Learn more about clinical trials for people with metastatic breast cancer.

Prescription drug assistance

The cost of drug therapies for metastatic breast cancer can quickly become a financial burden for you and your family.

Medicare and many insurance companies offer prescription drug plans. One may already be included in your policy, or you may be able to buy an extra plan for prescriptions.

Some drugs are off-patent and may have a generic form. Generic drugs cost less than the name brands but are just as effective.

You may also qualify for programs that help with drug costs or offer low-cost or free prescriptions.

Learn more about insurance plans and prescription drug assistance programs.

Learn more about other financial assistance programs.

Komen Financial Assistance Program

Susan G. Komen® created the Komen Financial Assistance Program to help those struggling with the costs of breast cancer treatment by providing financial assistance to eligible individuals.

Funding is available for eligible individuals undergoing breast cancer treatment at any stage or living with metastatic breast cancer (stage IV).

To learn more about this program and other helpful resources, call the Komen Breast Care Helpline at 1-877 GO KOMEN (1-877-465-6636) or email helpline@komen.org.

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Susan G. Komen®‘s position on fairness in oral cancer drug coverage

Insurance coverage of oral cancer drugs

Cancer medications given by vein (through an IV) or injection (under the skin or into a muscle) are usually covered under a health insurance plan’s medical benefit. However, cancer medications that are pills (oral cancer drugs) are usually covered under a health insurance plan’s prescription drug benefit.

As a result, people often find themselves facing high out-of-pocket costs when filling prescriptions for oral cancer drugs. Sometimes these costs can be thousands of dollars a month.

The impact of high cost-sharing

High prescription drug costs and the resulting out-of-pocket burden on patients are a barrier to care. They can prevent people from getting the medications prescribed by their health care providers.

No one should be forced to get less appropriate treatment because an insurer gives more coverage for IV and injectable drugs than pills.

Efforts to increase fairness in drug coverage

Komen supports state and federal efforts to require insurers to provide the same or better coverage for oral cancer drugs as they do for IV and injectable cancer drugs. This would help make sure patients have access to affordable, appropriate treatment.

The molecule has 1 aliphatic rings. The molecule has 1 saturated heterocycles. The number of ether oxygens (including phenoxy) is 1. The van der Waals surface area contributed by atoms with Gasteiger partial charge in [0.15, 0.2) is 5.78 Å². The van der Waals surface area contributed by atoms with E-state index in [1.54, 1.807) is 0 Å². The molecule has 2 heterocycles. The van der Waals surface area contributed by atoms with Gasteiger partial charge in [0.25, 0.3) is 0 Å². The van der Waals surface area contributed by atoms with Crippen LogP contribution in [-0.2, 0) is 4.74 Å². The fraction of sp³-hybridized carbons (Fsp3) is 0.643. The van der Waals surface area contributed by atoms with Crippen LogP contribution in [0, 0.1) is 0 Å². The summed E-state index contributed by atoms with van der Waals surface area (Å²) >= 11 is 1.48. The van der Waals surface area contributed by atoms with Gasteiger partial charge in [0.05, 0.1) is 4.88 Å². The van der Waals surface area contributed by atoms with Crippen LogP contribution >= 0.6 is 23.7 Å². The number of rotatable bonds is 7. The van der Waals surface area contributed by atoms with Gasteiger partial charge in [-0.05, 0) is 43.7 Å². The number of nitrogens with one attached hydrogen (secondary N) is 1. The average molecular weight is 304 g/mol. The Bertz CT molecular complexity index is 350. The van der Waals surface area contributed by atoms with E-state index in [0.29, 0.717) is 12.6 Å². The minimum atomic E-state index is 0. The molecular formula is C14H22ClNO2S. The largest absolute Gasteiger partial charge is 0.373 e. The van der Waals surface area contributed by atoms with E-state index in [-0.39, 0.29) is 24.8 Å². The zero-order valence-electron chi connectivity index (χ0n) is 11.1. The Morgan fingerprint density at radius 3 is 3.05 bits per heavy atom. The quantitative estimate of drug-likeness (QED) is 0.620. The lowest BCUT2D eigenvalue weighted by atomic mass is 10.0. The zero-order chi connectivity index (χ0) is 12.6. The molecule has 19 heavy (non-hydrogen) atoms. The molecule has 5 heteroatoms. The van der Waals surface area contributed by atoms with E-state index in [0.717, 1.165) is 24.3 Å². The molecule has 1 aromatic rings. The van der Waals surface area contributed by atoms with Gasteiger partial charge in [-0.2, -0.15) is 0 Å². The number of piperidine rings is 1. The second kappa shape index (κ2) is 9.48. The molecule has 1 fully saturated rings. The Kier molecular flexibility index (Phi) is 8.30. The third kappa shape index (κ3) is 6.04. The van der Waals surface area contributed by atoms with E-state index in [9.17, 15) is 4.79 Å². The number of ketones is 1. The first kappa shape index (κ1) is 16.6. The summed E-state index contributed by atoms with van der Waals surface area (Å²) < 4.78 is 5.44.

Become a Komen Advocacy Insider

Sign up to be a Komen Advocacy Insider and get informed when action is needed on drug coverage issues at the state or national level.

SUSAN G. KOMEN® SUPPORT RESOURCES

  • If you or a loved one needs more information about breast health or breast cancer, contact the Komen Breast Care Helpline at 1-877 GO KOMEN (1-877-465-6636) or email helpline@komen.org. All calls are answered by a trained specialist or oncology social worker, Monday through Friday from 9:00 a.m. to 10:00 p.m. ET. Se habla español.
  • Komen Patient Navigators can help guide you through the health care system as you go through a breast cancer diagnosis. They can help to remove barriers to high-quality breast care. For example, they can help you with insurance, local resources, communication with health care providers and more. Call the Komen Breast Care Helpline at 1-877 GO KOMEN (1-877-465-6636) or email helpline@komen.org to learn more about our Patient Navigator program, including eligibility.
  • We offer an online support community through our closed Komen Metastatic Breast Cancer group. The Facebook group provides a place where those living with metastatic breast cancer, and those who love them, can find support, friendship and information. Visit Facebook, search for Komen Metastatic Breast Cancer (Stage IV) Group and request to join the closed group.
  • Our free MBC Impact Series provides people living with metastatic breast cancer and their loved ones a safe, collaborative space to gather information related to MBC and discover practical resources to help make decisions for improved physical and emotional health. To learn more and register visit www.komen.org/mbcseries.
  • Our podcast series Real Pink covers many relevant topics for people living with metastatic breast cancer and caregivers.
  • Our fact sheets, booklets and other education materials offer additional information.
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*Please note, the information provided within Komen Perspectives articles is only current as of the date of posting. Therefore, some information may be out of date.

Updated 10/05/22